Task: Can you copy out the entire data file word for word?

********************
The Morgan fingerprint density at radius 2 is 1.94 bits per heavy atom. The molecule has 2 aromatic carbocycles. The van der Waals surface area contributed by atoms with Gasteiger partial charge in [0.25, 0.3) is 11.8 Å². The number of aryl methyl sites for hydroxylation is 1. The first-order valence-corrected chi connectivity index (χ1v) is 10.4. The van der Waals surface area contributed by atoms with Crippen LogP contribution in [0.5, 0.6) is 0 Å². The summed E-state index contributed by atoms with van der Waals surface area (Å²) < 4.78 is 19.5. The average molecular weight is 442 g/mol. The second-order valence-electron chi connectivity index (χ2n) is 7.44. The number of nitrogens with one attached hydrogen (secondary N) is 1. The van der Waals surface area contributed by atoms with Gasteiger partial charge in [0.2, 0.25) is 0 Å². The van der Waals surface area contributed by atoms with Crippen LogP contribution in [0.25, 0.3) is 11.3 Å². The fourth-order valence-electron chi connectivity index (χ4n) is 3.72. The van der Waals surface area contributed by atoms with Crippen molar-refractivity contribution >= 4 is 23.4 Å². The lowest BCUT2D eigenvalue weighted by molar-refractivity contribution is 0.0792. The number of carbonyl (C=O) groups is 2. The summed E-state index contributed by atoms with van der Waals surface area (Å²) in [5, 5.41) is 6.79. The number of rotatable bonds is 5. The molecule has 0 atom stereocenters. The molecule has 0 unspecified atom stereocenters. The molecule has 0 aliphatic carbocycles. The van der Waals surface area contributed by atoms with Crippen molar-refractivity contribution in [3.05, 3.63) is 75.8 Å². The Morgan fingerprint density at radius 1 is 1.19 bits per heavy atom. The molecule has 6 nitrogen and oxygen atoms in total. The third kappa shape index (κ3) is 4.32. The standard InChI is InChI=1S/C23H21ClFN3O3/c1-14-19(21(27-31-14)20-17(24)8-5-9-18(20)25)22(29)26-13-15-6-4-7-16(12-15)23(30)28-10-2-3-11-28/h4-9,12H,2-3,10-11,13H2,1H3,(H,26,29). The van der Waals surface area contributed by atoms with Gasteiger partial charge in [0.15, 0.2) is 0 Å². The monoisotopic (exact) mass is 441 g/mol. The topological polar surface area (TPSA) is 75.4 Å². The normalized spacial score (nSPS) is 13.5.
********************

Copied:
The Morgan fingerprint density at radius 2 is 1.94 bits per heavy atom. The molecule has 2 aromatic carbocycles. The van der Waals surface area contributed by atoms with Gasteiger partial charge in [0.25, 0.3) is 11.8 Å². The number of aryl methyl sites for hydroxylation is 1. The first-order valence-corrected chi connectivity index (χ1v) is 10.4. The van der Waals surface area contributed by atoms with Crippen LogP contribution in [0.5, 0.6) is 0 Å². The summed E-state index contributed by atoms with van der Waals surface area (Å²) < 4.78 is 19.5. The average molecular weight is 442 g/mol. The second-order valence-electron chi connectivity index (χ2n) is 7.44. The number of nitrogens with one attached hydrogen (secondary N) is 1. The van der Waals surface area contributed by atoms with Gasteiger partial charge in [0.2, 0.25) is 0 Å². The van der Waals surface area contributed by atoms with Crippen LogP contribution in [0.25, 0.3) is 11.3 Å². The fourth-order valence-electron chi connectivity index (χ4n) is 3.72. The van der Waals surface area contributed by atoms with Crippen molar-refractivity contribution >= 4 is 23.4 Å². The lowest BCUT2D eigenvalue weighted by molar-refractivity contribution is 0.0792. The number of carbonyl (C=O) groups is 2. The summed E-state index contributed by atoms with van der Waals surface area (Å²) in [5, 5.41) is 6.79. The number of rotatable bonds is 5. The molecule has 0 atom stereocenters. The molecule has 0 unspecified atom stereocenters. The molecule has 0 aliphatic carbocycles. The van der Waals surface area contributed by atoms with Crippen molar-refractivity contribution in [3.05, 3.63) is 75.8 Å². The Morgan fingerprint density at radius 1 is 1.19 bits per heavy atom. The molecule has 6 nitrogen and oxygen atoms in total. The third kappa shape index (κ3) is 4.32. The standard InChI is InChI=1S/C23H21ClFN3O3/c1-14-19(21(27-31-14)20-17(24)8-5-9-18(20)25)22(29)26-13-15-6-4-7-16(12-15)23(30)28-10-2-3-11-28/h4-9,12H,2-3,10-11,13H2,1H3,(H,26,29). The van der Waals surface area contributed by atoms with Gasteiger partial charge in [0.15, 0.2) is 0 Å². The monoisotopic (exact) mass is 441 g/mol. The topological polar surface area (TPSA) is 75.4 Å². The normalized spacial score (nSPS) is 13.5.